Soli Deo Gloria, Nick

The Bible, the Qur’an and the Book of Mormon

I’m presently neck-deep in an outstanding 450 page tome titled, In Defense of the Bible: A Comprehensive Apologetic for the Authority of Scripture.

No disrespect to my Muslim and Mormon friends. This is simply an observation for the reliability of the Bible when compared to other major world religion texts by Paul Wegner (Ph.D. University of London):

“The Bible (both Old and New Testaments) was written by approximately forty different authors over a period of over 1,000 years, and yet there is a consistent and clear message throughout the book; neither the Qur’an nor The Book of Mormon has such a pedigree.

“There is extensive manuscript evidence for the Bible, including at least 300 Hebrew manuscripts and 5,800 Greek manuscripts, as well as more than 20,000 ancient manuscripts of the Old and New Testaments written in various languages, and more than 30,000 scriptural quotations in the early church fathers which help confirm the accuracy of Scriptures. Neither the Qur’an nor The Book of Mormon can make this claim.

“The OT contains specific prophecies that claim to be fulfilled in the NT (e.g., Isa 53:3–4 = Matt 8:17; Isa 53:7–8 = Acts 8:32–35; Isa 53:12 = Luke 22:37; Mic 5:2 = Matt 2:6; Joel 2:28–32 = Acts 2:16–21); neither the Qur’an nor The Book of Mormon contain anything like this.

“It is interesting that both the Qur’an and The Book of Mormon claim to be a continuation of divine revelation from the Bible through their specific prophets, and yet both works contain significant contradictions with the theology of the Bible. The book of Hebrews (1:1–2) claims that Jesus is the final revelation, implying there will be no further divine revelation.”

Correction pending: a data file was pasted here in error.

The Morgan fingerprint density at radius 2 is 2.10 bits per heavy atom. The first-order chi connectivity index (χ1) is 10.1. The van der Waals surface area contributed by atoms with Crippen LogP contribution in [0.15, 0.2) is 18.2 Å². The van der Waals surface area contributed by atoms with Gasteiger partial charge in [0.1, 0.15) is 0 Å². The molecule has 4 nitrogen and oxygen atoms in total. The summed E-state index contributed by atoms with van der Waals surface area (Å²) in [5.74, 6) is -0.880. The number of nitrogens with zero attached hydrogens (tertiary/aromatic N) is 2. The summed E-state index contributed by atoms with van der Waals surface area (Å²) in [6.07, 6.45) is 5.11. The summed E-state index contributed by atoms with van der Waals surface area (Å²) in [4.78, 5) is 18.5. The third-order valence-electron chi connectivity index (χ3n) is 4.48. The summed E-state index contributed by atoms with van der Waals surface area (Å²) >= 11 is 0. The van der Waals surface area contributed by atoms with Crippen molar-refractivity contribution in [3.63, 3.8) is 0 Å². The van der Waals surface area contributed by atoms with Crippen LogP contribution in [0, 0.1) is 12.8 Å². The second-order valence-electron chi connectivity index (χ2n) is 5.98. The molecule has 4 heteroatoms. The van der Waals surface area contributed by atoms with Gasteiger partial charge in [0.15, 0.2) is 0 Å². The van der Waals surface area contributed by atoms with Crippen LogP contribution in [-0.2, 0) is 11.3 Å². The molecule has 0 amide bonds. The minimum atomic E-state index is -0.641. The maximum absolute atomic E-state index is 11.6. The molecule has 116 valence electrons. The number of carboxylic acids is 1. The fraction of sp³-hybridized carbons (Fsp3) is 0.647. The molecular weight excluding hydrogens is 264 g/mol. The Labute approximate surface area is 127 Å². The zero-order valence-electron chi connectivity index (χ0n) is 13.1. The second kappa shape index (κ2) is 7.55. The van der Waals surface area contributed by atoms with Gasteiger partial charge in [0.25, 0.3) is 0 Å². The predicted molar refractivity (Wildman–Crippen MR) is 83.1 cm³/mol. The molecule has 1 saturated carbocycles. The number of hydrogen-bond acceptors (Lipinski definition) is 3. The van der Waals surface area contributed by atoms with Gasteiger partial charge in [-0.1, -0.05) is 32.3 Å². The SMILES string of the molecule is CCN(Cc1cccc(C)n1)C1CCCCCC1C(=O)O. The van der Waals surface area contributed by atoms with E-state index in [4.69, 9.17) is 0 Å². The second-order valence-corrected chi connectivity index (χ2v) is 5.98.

Sola Scriptura, Nick

Hate Speech vs. Free Speech

“Hate speech” is a subjective phrase.

Far too often, “disagreement” is construed as “hate.”  This is played out on college campuses through the U.S.

Furthering the subjective nature of defining “hate speech”, Facebook is relying “on its nearly two billion users to report any hateful posts they see. Workers then review the posts and decide whether to delete it.” That’s two billion people plus FB’s 4500 (soon to be 7500) “hate-speech-police” deciding what “hate speech,” in their opinion, is.  Apparently, with “66k posted being deleted per week,” there’s not shortage of hateful posts.

FB says that this “can feel like censorship.” Ya think?

YouTube, owned by Google, has begun a similar crackdown on “hate speech.” As I stated earlier, “hate speech” inevitably will be defined differently by different people. Here’s how YouTube defines “hate speech”:

…anything that “promotes discrimination or disparages or humiliates an individual or group of people on the basis of the individual’s or group’s race, ethnicity, or ethnic origin, nationality, religion, disability, age, veteran status, sexual orientation, gender identity, or other characteristic associated with systematic discrimination or marginalization.”

This can/will get controversial quickly.